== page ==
Once upon a time in Oaxaca – during the early colonial times, the production of silk was one of the main cultivated products, along with cochineal dye, for export. In the area of the Mixteca, were most of the recorded villages of silk production are located, this persisted until trade with the Spanish colonies of the Philippines replaced it – and a local plague on the silk worms finished it off. But it never completely died in Oaxaca and while silk thread was still special and often reserved for the highest class levels of priests and caciques (chiefs), the humble people still wore silk fajas (belts) and silk symbols and patterns were sometimes woven into of their traditional garments.
When I learned there was a family reviving the cultivation of silk in the nearby rug weaving village of Teotitlan del Valle, the next thing I knew I had signed up for a a video documentary workshop coordinated by Norma Hawthorne’s organization- http://oaxacaculture.wordpress.com/. The teachers were Erica Rothman and Jim Haverkamp, both professional videographers from North Carolina and the Duke Center for Documentary Studies.
This endeavor was all with the idea of visually capturing the revival of silk production in Oaxaca.To say it was an intense 5 days, is an understatement, as it was my first time holding a video camera. My supreme luck was in having, as my partner, Pam Holland. a world class quilt maker and visual artists, so together we accomplished a 7 minute exploration (with a lot of editing help from Jim) telling the story of the ‘Revival of Silk’ by Arte Seda (Silk Art) the family business of the Reynoldo Sosa of Teotitlan del Valle.
This short documentary shows the process of creating a silk scarf, from the tending of the tiny silk worm eggs to the natural dyeing of the finished woven scarf…hopefully answering the initial question, “Why are these things so expensive?”
The Reynoldo Sosa family would be happy to have you visit their home and production place featured in this video. They are located on Av. Juarez # 4, Teotitlan del Valle, Oaxaca, Tel: (01-951) 52 4 41 19
In January/February 2011 at the Museo Arte Popular Oaxaca – in San Bartolo Coyotepec (south of the city of Oaxaca) there was an exhibit of the very best textiles that the state of Oaxaca has to offer. We might even say – the MOST exceptional textiles of the highest quality. These were commissioned and collected by Remigio Maestas, who has been working with 250 indigenous Oaxacan artisans for many years, throughout the state, to encourage and support development and production of fine textiles. The theme of this exhibit was ‘Tres Colores – Indigo, Cochineal and Caracol” since the textiles, which were hand-woven on backstrap looms, demonstrated the natural dyes of the state of Oaxaca. All the textiles; huipiles, some in lienzos (woven strips), garments, shawls were traditional in design – but each artists interpreted her/his traditional textile using the three natural dyes in a very personal and creative way. The outcome was an outstanding exhibit full of beauty and grace and even some surprises! Remigio’s goal is to elevate traditional textiles from artisania (hand-craft) to ART…well demonstrated by this exhibit.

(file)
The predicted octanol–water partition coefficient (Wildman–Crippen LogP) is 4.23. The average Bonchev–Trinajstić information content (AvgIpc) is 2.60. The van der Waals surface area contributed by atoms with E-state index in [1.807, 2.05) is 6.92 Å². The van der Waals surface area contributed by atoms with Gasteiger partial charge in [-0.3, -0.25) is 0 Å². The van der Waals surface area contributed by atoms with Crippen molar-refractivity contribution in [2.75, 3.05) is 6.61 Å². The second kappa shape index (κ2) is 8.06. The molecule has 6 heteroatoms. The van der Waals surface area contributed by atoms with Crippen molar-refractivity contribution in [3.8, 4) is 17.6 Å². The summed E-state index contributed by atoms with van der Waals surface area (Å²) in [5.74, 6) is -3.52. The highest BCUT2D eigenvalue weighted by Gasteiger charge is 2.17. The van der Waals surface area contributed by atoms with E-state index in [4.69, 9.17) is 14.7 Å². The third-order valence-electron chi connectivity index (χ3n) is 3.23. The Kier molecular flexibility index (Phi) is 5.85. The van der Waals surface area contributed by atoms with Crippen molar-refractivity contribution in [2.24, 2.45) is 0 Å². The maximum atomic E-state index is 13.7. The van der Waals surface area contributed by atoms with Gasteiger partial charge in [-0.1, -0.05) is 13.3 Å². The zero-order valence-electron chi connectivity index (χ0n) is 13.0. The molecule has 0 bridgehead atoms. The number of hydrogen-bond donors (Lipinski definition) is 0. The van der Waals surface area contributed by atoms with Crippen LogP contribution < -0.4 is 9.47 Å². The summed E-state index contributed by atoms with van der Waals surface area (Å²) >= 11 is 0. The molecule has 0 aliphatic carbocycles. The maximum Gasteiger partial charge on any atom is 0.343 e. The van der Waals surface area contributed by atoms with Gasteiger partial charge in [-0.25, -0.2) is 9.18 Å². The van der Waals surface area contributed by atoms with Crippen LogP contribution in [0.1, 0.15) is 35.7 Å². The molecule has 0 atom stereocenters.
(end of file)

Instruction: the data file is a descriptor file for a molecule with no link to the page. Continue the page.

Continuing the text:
Attached is my YouTube slide show of the exhibit listing the village from which the textile came. I will also provide the artist’s name if you contact me. Enjoy the fine textiles and the Tres Colores de Oaxaca!
If you are in the city of Oaxaca you can visit Remigio’s store Los Baules de Juana Cata inside the entrance to Las Danzantes’ Restaurant on Alcala #403 – 2 – near Santo Domingo church. Also Remigio has a Los Baules in the Museo Texitle de Oaxaca. A wonderful textiles museum shop.
Beautiful color RED…..COCHINEAL. What is it?
Here is the short story.
A little bug lives on the nopal cactus and has babies that make a fuzzy cover for protection while they grow into mature adults. After they mate, the males fly away and eventually die, the mother is incubated in a little woven tubes. The babies crawl out and spread on the cactus while mothers then die and become the dye (carmenic acid) after they are dry. Many thousand of dry cochineal bugs make up a pound of dye.
The nopal ‘paddles’ are the host for the cochineal bug and are harvested from the parent cactus and set in dirt as pictured at the Rancho Nopal Cochineal, a cultivation farm in Oaxaca. They can also be suspended on a frame as seen at Bii Dauu rug weavers studio in Teotitlan del Valle.
The cycle takes about 3 months from incubation to full maturity, depending on the warmth of the air and season. Dried cochineal bugs are then ground either on a matate or in a coffee grinder. Different mordents, when added to the yarns or the hot dye bath, create different colors. Limon, an acid, creates a orange color and soda, an alkaline, creates a deeper red.
Cochineal can be seen in several indigenous garments below. A wool skirt from the Zapotec village of Teotitlan del Valle and a quechquemitl (cape) and a striped skirt from a Mazahua village – Santa Rosa de Lima, State of Mexico. Cochineal dyed garments stay vivid for a long while, as seem the bright pink Mazahua gaban (poncho) which is over 130 year old.